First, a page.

It is essential for students to learn from their own creative processes. When advising a student on his play about his gender transition, I asked what he observed in each draft, and what questions arose for him. After he performed the play, I asked what satisfied him about the work, what felt missing or incomplete, and what new ideas emerged. It’s important that the feedback not only come from me, but students themselves. In the spirit of Paulo Freire, they become protagonists of their own learning and growth.

Reciprocity is a crucial skill. It is invaluable for students to serve as dramaturges on each other’s work. Peer feedback is also key; students learn to speak about developing
works in supportive and constructively critical ways. I push them toward specificity. During class feedback sessions, when students say they “like” a classmate’s work, I ask them to identify specific moments that struck them. I ask how those moments made them feel, and what artistic techniques the creator employed.

At the core of education is learning to think critically – about a scene in a play, an event in history, and even one’s own thoughts and opinions. When a student made broad statements about politics and race that were fueled by her strong emotions, I respectfully challenged her to back up her statements with evidence and facts, in order to strengthen her arguments. Given that she is a young woman of color, I wanted her to arm herself with rhetorical tools necessary to protect herself from critique and attack.

I center specificity and rigor in my teaching because I am rooting for my students. I want them to write magnificent works that take people’s breath away. Such artistic feats do not come easily. I want them to leave my classes prepared to devote long hours to toiling over single sentences and words, and tearing apart scripts to work out structural kinks. Ultimately, I want them to walk away ready to succeed.

Publications

  • “Writing in the Woods,” published by HowlRound Theatre Commons, 2017
  • “The Revisions of Mount Misery,” published by HowlRound Theatre Commons, 2015
  • “Between Me and the World” (memoir), published in Teaching Artist Journal, 2008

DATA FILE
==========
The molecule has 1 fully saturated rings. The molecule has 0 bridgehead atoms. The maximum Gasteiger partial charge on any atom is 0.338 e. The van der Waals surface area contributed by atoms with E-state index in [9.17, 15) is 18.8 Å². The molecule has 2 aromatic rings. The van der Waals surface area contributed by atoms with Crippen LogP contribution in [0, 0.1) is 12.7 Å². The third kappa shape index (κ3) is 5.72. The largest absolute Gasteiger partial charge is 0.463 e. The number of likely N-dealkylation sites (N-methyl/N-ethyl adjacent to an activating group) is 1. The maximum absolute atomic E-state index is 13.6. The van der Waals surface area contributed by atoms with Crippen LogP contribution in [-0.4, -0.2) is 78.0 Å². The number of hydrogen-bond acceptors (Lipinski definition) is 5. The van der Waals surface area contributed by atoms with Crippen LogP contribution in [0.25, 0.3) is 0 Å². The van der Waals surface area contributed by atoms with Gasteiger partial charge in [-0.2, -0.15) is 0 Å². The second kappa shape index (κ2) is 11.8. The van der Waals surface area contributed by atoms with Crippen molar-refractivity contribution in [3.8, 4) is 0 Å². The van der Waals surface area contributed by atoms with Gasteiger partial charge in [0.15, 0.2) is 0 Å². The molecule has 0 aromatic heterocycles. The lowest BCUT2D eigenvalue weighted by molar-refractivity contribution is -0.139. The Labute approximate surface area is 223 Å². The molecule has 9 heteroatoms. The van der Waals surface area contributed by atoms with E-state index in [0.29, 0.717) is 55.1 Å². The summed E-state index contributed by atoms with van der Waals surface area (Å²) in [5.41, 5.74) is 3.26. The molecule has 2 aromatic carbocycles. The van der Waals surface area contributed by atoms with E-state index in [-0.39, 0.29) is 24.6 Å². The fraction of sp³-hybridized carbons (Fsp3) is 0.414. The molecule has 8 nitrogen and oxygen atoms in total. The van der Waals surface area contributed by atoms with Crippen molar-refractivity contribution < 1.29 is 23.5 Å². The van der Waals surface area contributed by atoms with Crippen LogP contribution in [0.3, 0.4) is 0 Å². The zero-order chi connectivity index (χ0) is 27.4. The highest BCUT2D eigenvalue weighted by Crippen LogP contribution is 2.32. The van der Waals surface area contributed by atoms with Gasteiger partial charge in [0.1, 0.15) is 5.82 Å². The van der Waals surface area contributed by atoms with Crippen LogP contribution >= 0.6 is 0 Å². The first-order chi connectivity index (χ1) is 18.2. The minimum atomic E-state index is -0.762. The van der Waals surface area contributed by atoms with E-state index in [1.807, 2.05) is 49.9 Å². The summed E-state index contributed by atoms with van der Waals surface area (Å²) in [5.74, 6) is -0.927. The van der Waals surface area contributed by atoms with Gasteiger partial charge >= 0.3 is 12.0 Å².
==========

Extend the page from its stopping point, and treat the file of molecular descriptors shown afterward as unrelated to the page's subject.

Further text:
• sociogastronomy, limited-edition handmade artist book (with photographer Victoria Heilweil), 2006
  • Editor, The School is a Giant T-Rex, Performing Arts Workshop, 2006
  • Editor, What Goes Up: WritersCorps at the SF Public Library, WritersCorps, 2005
  • Editor, Memories Like Night Falling: WritersCorps at Newcomer High School, WritersCorps, 2005
  • Editor, Fish Walking on their Fins, Performing Arts Workshop, 2005
  • Ode to my mother’s hands: poems, Self-published chapbook, 2002
  • Oda Corporal: love poems, Self-published chapbook, 2002

Presentations

  • Br’er Peach, Desdemona Chiang, dir.; AlterTheatre and The Parsnip Ship (audio production), June 2021 on; National tour partners: Cal Shakes, Bishop Arts Theatre Center
  • El Río, Edris Cooper, dir., Brava for Women in the Arts, September 28 – October 20, 2019
  • Men of Rab’inal, Lakin Valdez, dir., La Peña/El Teatro Campesino, May – June 2019
  • to all persons…, Jen Chang, dir., East West Players, February 17 – May 15, 2017
  • Stegosaurus (or) Three Cheers for Climate Change, Rem Myers, dir., Faultline Theater, April 1 – 16, 2016
  • Life is a Dream (trans.), Paige Rogers, dir., The Cutting Ball Theater, October 2 – November 1, 2015
  • Mount Misery, Rob Melrose, dir., The Cutting Ball Theater, May 14 – June 21, 2015
  • Another Fine Day in the Park, Chase Ramsey, dir., The Cutting Ball Theater, 10 April 2015
  • Krispy Kritters in the Scarlett Night, Rob Melrose, dir., The Cutting Ball Theater, May 17 – June 23, 2013
  • Evolve!, Myers Clark, dir., Handful Players at Yoshi’s San Francisco, May 23, 2009
  • Nuestra Señora de las Enfermedades, Lakin Valdez, dir., Brava Theatre Center, November 1 – 3, 2008

Languages

  • Spanish (fluent)
  • Tok Pisin (fluent)
  • Portuguese (proficient)

Website

Affiliation MFA in Creative Writing

Location Port Townsend, Washington

Role Faculty